8 New Canadian Faves You Need to Hear in October 2020

8 New Canadian Faves You Need to Hear in October 2020
With 2020's extremely peculiar, livestream-focused festival season winding down, it's time to focus on the next wave of rising Canadian talent. This month, we've got some catchy and cathartic rock, surprising new projects from music scene staples, and a Toronto indie songwriter who sounds ready to take on the world. Maybe, by the time festival season rolls around again, some of these rising upstarts will have achieved big-tent status.

B.U.D.
Waterloo, ON
For fans of: Weezer, Dinosaur Jr., Blur


Former Gold Finch vocalist Omar Elkhatib debuted his new solo project B.U.D. with a '90s-leaning power pop jam called "What's the Point of This? (If I'm Not into It)," which brings all of the singalong hooks and white-noise guitar fuzz of the alt-rock greats. He's got an EP coming out in early 2021, meaning that right now is the perfect time to become buds with B.U.D.
Alex Hudson 

Like a Motorcycle
Halifax, NS
For fans of: Cloud Nothings, NOBRO, Partner


Halifax quartet Like a Motorcycle have a lot to say about the music industry, and their sophomore album Dead Broke, out October 30, is a cathartic airing of grievances. Their tight, post-punk tunes are packed with snarling harmonies and rocking riffs, but it's the urgent, succinct lyrics that lead the charge as they take on celebrity culture, exploitation and financial uncertainty with heartfelt fury.
Matt Bobkin

Kicksie
Toronto, ON
For fans of: Snail Mail, Soccer Mommy, Third Eye Blind


All My Friends, Giuliana Mormile's new album as Kicksie, is filled with emo-tinged grandeur. From the liquid guitar riffs of "Reaching Out (Peace)" to the shout-along choruses of "BANANA POP!" to atmospheric experiments like "Blind to It" and "All I'm Good For," All My Friends is the sound of a fully formed songwriter who's ready to take on the world.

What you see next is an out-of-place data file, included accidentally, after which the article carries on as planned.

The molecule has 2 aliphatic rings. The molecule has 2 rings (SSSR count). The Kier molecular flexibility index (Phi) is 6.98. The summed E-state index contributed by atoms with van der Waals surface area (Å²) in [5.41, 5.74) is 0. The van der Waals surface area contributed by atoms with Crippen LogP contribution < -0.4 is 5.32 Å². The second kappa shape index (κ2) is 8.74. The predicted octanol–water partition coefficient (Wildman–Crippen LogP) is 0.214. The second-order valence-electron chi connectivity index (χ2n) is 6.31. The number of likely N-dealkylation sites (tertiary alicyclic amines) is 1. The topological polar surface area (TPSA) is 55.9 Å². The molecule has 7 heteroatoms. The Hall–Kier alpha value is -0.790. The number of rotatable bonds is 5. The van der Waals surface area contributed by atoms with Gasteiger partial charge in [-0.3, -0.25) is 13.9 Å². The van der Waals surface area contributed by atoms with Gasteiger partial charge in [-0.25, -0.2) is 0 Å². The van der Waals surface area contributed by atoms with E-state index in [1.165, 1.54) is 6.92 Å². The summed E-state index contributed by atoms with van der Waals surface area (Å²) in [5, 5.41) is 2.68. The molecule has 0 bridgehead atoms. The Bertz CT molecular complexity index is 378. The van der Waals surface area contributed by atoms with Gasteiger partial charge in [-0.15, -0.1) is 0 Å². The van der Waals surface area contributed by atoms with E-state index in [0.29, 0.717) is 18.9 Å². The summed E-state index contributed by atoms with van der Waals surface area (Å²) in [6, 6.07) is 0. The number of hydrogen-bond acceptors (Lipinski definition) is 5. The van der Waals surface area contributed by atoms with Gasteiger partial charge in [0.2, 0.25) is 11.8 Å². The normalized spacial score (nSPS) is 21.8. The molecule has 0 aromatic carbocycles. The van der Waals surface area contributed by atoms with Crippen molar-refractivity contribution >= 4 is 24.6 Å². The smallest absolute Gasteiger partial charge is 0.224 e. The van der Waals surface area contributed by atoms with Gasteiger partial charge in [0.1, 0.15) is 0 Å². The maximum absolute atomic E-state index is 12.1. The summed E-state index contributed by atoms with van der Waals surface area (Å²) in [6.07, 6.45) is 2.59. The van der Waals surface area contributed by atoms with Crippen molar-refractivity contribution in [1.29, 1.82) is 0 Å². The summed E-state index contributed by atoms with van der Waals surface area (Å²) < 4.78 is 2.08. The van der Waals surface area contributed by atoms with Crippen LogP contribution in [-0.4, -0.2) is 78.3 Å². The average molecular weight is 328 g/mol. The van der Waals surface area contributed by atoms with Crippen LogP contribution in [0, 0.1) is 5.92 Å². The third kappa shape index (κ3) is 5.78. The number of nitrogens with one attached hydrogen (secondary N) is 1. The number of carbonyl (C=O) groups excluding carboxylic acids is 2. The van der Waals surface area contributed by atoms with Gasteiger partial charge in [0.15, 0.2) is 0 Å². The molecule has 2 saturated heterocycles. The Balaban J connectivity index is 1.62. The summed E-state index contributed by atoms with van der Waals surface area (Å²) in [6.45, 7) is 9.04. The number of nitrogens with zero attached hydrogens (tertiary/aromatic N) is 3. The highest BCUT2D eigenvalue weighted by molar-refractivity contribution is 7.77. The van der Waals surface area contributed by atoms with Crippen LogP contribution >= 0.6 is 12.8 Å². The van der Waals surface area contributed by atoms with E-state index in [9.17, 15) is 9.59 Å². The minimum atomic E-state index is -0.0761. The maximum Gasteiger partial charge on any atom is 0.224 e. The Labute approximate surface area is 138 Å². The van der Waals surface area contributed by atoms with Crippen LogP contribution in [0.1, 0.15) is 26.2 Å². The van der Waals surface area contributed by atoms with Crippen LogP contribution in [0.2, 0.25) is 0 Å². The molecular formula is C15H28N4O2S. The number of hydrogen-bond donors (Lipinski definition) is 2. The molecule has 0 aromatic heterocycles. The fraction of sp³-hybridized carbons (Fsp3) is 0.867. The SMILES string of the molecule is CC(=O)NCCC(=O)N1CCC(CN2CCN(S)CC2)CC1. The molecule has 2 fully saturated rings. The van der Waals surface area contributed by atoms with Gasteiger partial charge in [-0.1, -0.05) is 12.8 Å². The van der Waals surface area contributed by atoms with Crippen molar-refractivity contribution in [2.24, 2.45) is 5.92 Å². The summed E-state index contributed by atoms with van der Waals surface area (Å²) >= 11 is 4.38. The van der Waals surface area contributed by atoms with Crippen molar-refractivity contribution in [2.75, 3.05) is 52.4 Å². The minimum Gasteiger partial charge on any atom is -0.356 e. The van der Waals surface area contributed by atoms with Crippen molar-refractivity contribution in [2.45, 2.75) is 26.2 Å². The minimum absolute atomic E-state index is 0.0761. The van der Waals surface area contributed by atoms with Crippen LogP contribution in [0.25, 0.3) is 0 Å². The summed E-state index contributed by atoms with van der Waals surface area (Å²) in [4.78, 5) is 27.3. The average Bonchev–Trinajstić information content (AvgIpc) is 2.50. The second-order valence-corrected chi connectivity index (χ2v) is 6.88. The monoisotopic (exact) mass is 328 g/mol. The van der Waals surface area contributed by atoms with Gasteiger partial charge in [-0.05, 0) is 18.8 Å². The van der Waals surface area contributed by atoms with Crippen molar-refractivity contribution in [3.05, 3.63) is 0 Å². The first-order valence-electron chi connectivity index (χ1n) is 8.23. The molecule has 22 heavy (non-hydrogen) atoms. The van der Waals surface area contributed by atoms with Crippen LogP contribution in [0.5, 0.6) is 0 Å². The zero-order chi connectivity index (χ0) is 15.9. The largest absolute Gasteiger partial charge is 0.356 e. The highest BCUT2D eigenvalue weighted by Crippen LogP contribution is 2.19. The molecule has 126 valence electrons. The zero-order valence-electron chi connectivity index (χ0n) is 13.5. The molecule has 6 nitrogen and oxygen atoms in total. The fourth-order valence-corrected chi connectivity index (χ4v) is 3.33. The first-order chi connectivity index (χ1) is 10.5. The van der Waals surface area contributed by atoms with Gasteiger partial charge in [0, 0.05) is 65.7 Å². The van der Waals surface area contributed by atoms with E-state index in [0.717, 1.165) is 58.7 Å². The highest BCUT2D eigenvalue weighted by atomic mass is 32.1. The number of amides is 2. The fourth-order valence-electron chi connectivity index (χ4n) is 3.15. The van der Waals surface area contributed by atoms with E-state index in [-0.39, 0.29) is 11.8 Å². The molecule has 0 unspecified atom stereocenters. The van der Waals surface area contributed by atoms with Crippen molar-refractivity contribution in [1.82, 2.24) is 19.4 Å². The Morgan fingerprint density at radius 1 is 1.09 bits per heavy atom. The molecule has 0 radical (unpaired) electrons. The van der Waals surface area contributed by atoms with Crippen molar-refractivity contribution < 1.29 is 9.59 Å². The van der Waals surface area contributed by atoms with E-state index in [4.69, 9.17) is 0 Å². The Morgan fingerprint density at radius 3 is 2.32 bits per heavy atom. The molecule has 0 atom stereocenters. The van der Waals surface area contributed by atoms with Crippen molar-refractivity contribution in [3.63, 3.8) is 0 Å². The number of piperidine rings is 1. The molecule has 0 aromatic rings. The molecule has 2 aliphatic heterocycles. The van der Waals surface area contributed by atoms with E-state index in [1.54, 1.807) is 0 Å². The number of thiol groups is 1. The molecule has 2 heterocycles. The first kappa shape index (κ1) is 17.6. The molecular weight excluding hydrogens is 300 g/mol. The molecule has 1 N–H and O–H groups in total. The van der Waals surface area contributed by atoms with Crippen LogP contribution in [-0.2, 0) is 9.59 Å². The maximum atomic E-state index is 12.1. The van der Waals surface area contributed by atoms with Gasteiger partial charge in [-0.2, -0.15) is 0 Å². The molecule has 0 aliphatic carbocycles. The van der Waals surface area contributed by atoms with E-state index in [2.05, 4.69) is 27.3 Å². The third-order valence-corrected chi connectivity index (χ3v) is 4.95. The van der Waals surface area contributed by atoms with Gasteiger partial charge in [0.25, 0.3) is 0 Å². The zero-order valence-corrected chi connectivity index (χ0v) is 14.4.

Alex Hudson

Shantel May
Scarborough, ON
For fans of: Summer Walker, Jazmine Sullivan, H.E.R.


Scarborough gem Shantel May's angelic voice sparkled this past spring on dvsn's "...Again," from their latest album, A Muse in Her Feelings. Continuing to shine, she tapped Westside Gunn for her latest single "Until I Say So," co-produced by Toronto natives Neenyo and "Hotline Bling" beatsmith Nineteen85 alongside Allen Ritter — all of whom are Drake collaborators.
Riley Wallace

Nailbiter
Toronto, ON
For fans of: Not Waving, the Haxan Cloak, Orphx


Josh Korody's name may be familiar to many Torontonians, between co-founding dream popsters Beliefs and running Candle Recording Studio. Perhaps lesser known, however, is his gurgling techno output as Nailbiter. New album Brace, due October 30 via Hand Drawn Dracula, is a dark, pulsing kick in the neck. Techno with a DIY punk aesthetic and occasionally jazzy noise experiments scream across this 15-track behemoth.
Daryl Keating

The North Sound
Saskatoon, SK
For fans of: Hunter Brothers, JJ Voss


With a sound as vast and expansive as the Prairies themselves, the North Sound are rising stars in Canadian country music. Led by Blackfoot singer-songwriter Forrest Eaglespeaker, the North Sound's dusty country-rock tunes feature lyrics that veer away from the genre's usual fare, coming more from a place of pain and healing than reckless abandon. Their debut album, As the Stars Explode, is due October 23.
Scott Roos

NOVEMBER
Montreal, QC
For fans of: ANOHNI, Moses Sumney, Solange


Ottawa-born, Montreal-based indie pop artist NOVEMBER is the queer, genre-bending project you need in your life. Having just completed a BFA in acting, theatricality is central to NOVEMBER's artistic vision, and with influences like FKA twigs, Damon Albarn and Depeche Mode, their sound is difficult to pigeonhole, as on new single "Jerome."
Scott Simpson

Hiroki Tanaka
Toronto, ON
For fans of: Jeremy Dutcher, Grizzly Bear


When Hiroki Tanaka was the lead guitarist for Yamantaka // Sonic Titan, his intricate riffage elevated them to metal-adjacent territory. His debut solo album Kaigo Kioku Kyoku instead favours a folk-inspired neo-classical palette while continuing his former band's multicultural explorations, transforming Japanese folk songs and field recordings into yearning elegies inspired by Tanaka's time as a caretaker to ailing family members.
Matt Bobkin

Listen to tracks from these and other New Faves in our Spotify playlist.